Oil, Rockets and Feathers (Part 2 – The Dummies’ Explanation)

It has been roughly 2 weeks since I started on this latest mini-series about retail oil prices in Singapore, which was sparked by the oil glut caused by conflict between the Saudis and the Russians.

What has changed since?

Apparently nothing much. On a day or two, oil prices went up on slivers of good news, on other days, prices slumped instead.

Read the original article on oil prices here.

You know things have sunk very low when the record one-day rise in crude oil price of 20% recorded earlier in the week was actually an increase of “only” $4 – $5.

Previously…

I gave a brief background to the motivation of this mini-series – how many Singaporeans believed that retail petrol prices (amongst other goods), tend to have a Rockets and Feathers effect.

This refers to how prices tend to move up faster (like Rockets) than prices moving down (like – you got it – Feathers), given changes in upstream product prices (i.e. crude oil in this case).

The question never did die even after a study by CCCS (Competition and Consumer Commission of Singapore), and was even asked formally at Parliament by MP Ms Lee Bee Wah.

The answer too, was nothing new since that study by CCCS. Actually, Dr Tan Wu Meng, Senior Parliamentary Secretary for Trade and Industry quoted the report as response, so…really nothing new there.

Of particular interest however, was his (or CCCS’) observation that the pass-through ratio (i.e. the percentage of change in upstream price transmitted to the change in price of the good) is roughly 0.7, which he appears to see no particular concern.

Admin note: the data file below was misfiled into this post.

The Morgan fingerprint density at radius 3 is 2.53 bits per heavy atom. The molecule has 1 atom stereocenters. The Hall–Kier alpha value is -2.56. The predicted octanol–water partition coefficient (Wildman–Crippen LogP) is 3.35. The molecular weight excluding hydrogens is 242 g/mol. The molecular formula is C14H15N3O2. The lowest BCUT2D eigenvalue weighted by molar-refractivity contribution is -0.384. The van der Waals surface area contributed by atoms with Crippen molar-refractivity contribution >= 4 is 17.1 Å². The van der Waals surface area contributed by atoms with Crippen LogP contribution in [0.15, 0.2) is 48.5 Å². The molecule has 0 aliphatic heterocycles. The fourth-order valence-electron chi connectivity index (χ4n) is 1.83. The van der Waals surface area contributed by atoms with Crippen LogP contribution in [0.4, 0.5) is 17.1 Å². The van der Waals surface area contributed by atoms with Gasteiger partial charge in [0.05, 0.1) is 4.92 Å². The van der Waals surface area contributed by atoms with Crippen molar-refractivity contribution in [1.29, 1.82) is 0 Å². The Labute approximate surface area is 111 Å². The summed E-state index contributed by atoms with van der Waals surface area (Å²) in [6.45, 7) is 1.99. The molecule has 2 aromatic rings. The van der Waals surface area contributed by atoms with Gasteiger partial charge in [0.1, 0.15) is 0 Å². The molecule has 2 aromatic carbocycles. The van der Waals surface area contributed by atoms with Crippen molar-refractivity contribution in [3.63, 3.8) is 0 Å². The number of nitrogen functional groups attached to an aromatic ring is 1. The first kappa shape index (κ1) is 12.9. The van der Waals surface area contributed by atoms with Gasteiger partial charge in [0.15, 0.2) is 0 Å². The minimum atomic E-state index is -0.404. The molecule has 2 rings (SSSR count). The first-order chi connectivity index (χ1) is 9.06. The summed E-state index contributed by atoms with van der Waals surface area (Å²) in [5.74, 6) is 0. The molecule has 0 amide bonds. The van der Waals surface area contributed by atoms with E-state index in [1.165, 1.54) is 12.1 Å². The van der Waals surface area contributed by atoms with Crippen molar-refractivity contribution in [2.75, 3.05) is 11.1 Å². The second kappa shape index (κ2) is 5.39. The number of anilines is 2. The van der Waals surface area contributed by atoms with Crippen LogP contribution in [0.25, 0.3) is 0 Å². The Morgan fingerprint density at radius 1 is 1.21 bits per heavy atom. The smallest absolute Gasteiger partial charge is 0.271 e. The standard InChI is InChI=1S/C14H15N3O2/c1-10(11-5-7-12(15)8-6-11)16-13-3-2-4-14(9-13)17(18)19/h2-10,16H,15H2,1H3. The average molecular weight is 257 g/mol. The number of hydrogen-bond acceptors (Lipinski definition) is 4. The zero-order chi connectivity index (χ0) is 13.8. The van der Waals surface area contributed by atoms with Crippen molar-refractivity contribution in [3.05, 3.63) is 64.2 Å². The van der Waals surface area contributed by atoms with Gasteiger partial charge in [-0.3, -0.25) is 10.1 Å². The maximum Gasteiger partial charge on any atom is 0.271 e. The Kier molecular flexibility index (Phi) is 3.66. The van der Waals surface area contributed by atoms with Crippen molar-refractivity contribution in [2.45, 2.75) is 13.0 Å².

The Dummies’ Explanation – Demand & Supply

Already, I can imagine some murmurs from consumers that this “isn’t right” and how cost savings for petrol retailers should be passed on to consumers lock stock and barrel, after “years of good times for them”.

But I am about to point out that actually some basic Economics should inform us on the reasons why Dr Tan appeared nonchalant (or some say uninspiring) about it.

We start off with the standard demand-and-supply framework for retail petrol:

Let’s say petrol price was $3 per litre, which by the way would be outrageously expensive, but this is tongue-in-cheek for those who are quick to point out that petrol prices in Singapore are already expensive.

Now let’s introduce a rather arbitrary, but less-than-bonanza, fall in the cost of (wholesale) petrol to petrol retailers of $1 per litre, for every unit of oil sold (i.e. a parallel downward shift of the supply curve S1 to S2 by $1).

Economists, budding or pro, can probably see where this is going already: The market price for petrol falls less than a dollar instead.

Obviously this is no Eureka moment – the demand-and-supply model may have predicted the outcome to the movement in retail petrol prices in response to a fall in crude oil prices, but it explains zilch beyond that.

There are many explanations out there that I would like to share with you, but they deserve a separate article altogether – hence the need for a mini-series.

Price Elasticity of Demand (PED).

As the Economics text across Singapore schools (and probably the world too) reads: The Price Elasticity of Demand refers to the degree of responsive of quantity demanded for a good, in response to a price change, ceteris paribus.

For the uninitiated, the the slope of the demand curve is a function of PED, because:

PED = (Q / △Q) / (△P / P)

△P / △Q = P / (Q * PED)

So the lower the magnitude of PED (more price inelastic), the higher the magnitude of △P / △Q (i.e. the slope of the demand curve becomes steeper). The slope of the demand curve in turn, determines how much the petrol retailer passes cost changes to the consumer.

CCCS’ report noted a pass-through rate of 0.7, which implies that for every dollar change to the wholesale price of petrol, we can expect a corresponding 70 cents change to the retail price of petrol.

With reference then to our demand-supply diagram, we can illustrate this by steepening the slope of the demand curve to D2 (in red).

So we can infer from the pass-through rate of 0.7 that the demand for petrol (in Singapore at least), is relatively price inelastic. This is in line with some common sense that we should have – petrol cars without petrol may as well not be called thus.